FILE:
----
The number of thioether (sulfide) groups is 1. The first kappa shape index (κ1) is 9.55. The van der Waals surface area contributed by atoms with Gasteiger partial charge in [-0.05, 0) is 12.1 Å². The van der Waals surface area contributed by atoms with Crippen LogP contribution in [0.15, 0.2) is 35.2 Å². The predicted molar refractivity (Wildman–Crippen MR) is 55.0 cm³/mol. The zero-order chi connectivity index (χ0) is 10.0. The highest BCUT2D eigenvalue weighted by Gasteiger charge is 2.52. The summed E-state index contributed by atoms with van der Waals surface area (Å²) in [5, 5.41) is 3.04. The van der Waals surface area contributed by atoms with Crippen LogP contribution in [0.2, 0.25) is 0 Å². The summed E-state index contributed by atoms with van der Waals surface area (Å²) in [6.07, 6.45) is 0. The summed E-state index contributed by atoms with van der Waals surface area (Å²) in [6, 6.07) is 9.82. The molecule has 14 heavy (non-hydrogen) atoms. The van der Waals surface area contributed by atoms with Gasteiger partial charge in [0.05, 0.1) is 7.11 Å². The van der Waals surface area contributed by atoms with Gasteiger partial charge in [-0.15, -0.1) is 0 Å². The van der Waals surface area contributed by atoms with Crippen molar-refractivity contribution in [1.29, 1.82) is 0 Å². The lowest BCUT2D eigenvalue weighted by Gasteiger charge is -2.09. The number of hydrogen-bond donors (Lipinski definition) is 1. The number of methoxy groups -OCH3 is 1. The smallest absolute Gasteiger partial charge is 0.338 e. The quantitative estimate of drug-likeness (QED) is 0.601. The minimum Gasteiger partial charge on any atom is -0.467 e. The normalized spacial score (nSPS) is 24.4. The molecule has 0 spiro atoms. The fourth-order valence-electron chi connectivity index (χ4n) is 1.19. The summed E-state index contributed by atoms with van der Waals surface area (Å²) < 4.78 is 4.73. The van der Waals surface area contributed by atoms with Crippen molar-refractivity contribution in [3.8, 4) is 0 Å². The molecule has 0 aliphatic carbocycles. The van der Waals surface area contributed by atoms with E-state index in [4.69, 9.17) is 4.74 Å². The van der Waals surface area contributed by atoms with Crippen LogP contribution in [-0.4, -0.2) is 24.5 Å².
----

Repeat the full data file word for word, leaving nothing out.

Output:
The number of thioether (sulfide) groups is 1. The first kappa shape index (κ1) is 9.55. The van der Waals surface area contributed by atoms with Gasteiger partial charge in [-0.05, 0) is 12.1 Å². The van der Waals surface area contributed by atoms with Crippen LogP contribution in [0.15, 0.2) is 35.2 Å². The predicted molar refractivity (Wildman–Crippen MR) is 55.0 cm³/mol. The zero-order chi connectivity index (χ0) is 10.0. The highest BCUT2D eigenvalue weighted by Gasteiger charge is 2.52. The summed E-state index contributed by atoms with van der Waals surface area (Å²) in [5, 5.41) is 3.04. The van der Waals surface area contributed by atoms with Crippen LogP contribution in [0.2, 0.25) is 0 Å². The summed E-state index contributed by atoms with van der Waals surface area (Å²) in [6.07, 6.45) is 0. The summed E-state index contributed by atoms with van der Waals surface area (Å²) in [6, 6.07) is 9.82. The molecule has 14 heavy (non-hydrogen) atoms. The van der Waals surface area contributed by atoms with Gasteiger partial charge in [0.05, 0.1) is 7.11 Å². The van der Waals surface area contributed by atoms with Gasteiger partial charge in [-0.15, -0.1) is 0 Å². The van der Waals surface area contributed by atoms with Crippen molar-refractivity contribution in [1.29, 1.82) is 0 Å². The lowest BCUT2D eigenvalue weighted by Gasteiger charge is -2.09. The number of hydrogen-bond donors (Lipinski definition) is 1. The number of methoxy groups -OCH3 is 1. The smallest absolute Gasteiger partial charge is 0.338 e. The quantitative estimate of drug-likeness (QED) is 0.601. The minimum Gasteiger partial charge on any atom is -0.467 e. The normalized spacial score (nSPS) is 24.4. The molecule has 0 spiro atoms. The fourth-order valence-electron chi connectivity index (χ4n) is 1.19. The summed E-state index contributed by atoms with van der Waals surface area (Å²) < 4.78 is 4.73. The van der Waals surface area contributed by atoms with Crippen molar-refractivity contribution in [3.8, 4) is 0 Å². The molecule has 0 aliphatic carbocycles. The van der Waals surface area contributed by atoms with E-state index in [4.69, 9.17) is 4.74 Å². The van der Waals surface area contributed by atoms with Crippen LogP contribution in [-0.4, -0.2) is 24.5 Å².